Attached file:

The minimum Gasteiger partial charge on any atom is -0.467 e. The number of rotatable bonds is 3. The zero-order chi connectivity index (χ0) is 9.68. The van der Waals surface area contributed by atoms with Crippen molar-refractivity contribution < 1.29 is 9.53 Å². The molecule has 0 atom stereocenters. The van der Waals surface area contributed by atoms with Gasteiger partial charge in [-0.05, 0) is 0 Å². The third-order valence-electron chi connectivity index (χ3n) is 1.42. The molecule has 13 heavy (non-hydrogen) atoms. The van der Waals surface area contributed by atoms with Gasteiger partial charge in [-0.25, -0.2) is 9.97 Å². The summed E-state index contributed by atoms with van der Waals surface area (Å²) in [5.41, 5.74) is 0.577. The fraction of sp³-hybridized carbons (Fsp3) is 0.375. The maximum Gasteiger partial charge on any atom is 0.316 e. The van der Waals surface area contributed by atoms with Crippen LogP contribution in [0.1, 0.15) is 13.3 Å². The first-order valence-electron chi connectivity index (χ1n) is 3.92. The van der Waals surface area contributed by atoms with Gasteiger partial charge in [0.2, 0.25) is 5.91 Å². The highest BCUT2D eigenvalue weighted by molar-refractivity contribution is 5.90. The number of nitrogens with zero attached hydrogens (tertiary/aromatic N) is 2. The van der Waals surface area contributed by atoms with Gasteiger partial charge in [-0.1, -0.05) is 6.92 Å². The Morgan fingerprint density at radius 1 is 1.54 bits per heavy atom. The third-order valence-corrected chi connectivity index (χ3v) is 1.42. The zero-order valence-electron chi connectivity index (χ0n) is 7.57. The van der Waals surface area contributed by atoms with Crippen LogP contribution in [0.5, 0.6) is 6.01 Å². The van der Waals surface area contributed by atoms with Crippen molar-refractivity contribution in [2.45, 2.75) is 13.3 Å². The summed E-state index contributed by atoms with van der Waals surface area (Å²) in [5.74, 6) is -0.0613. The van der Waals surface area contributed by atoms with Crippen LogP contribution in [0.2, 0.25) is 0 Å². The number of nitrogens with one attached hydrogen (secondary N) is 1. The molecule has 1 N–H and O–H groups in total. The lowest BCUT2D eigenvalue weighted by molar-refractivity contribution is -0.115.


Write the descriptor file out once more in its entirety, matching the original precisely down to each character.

The minimum Gasteiger partial charge on any atom is -0.467 e. The number of rotatable bonds is 3. The zero-order chi connectivity index (χ0) is 9.68. The van der Waals surface area contributed by atoms with Crippen molar-refractivity contribution < 1.29 is 9.53 Å². The molecule has 0 atom stereocenters. The van der Waals surface area contributed by atoms with Gasteiger partial charge in [-0.05, 0) is 0 Å². The third-order valence-electron chi connectivity index (χ3n) is 1.42. The molecule has 13 heavy (non-hydrogen) atoms. The van der Waals surface area contributed by atoms with Gasteiger partial charge in [-0.25, -0.2) is 9.97 Å². The summed E-state index contributed by atoms with van der Waals surface area (Å²) in [5.41, 5.74) is 0.577. The fraction of sp³-hybridized carbons (Fsp3) is 0.375. The maximum Gasteiger partial charge on any atom is 0.316 e. The van der Waals surface area contributed by atoms with Crippen LogP contribution in [0.1, 0.15) is 13.3 Å². The first-order valence-electron chi connectivity index (χ1n) is 3.92. The van der Waals surface area contributed by atoms with Gasteiger partial charge in [0.2, 0.25) is 5.91 Å². The highest BCUT2D eigenvalue weighted by molar-refractivity contribution is 5.90. The number of nitrogens with zero attached hydrogens (tertiary/aromatic N) is 2. The van der Waals surface area contributed by atoms with Gasteiger partial charge in [-0.1, -0.05) is 6.92 Å². The Morgan fingerprint density at radius 1 is 1.54 bits per heavy atom. The third-order valence-corrected chi connectivity index (χ3v) is 1.42. The zero-order valence-electron chi connectivity index (χ0n) is 7.57. The van der Waals surface area contributed by atoms with Crippen LogP contribution in [0.5, 0.6) is 6.01 Å². The van der Waals surface area contributed by atoms with Crippen molar-refractivity contribution in [2.45, 2.75) is 13.3 Å². The summed E-state index contributed by atoms with van der Waals surface area (Å²) in [5.74, 6) is -0.0613. The van der Waals surface area contributed by atoms with Crippen LogP contribution in [0.2, 0.25) is 0 Å². The number of nitrogens with one attached hydrogen (secondary N) is 1. The molecule has 1 N–H and O–H groups in total. The lowest BCUT2D eigenvalue weighted by molar-refractivity contribution is -0.115.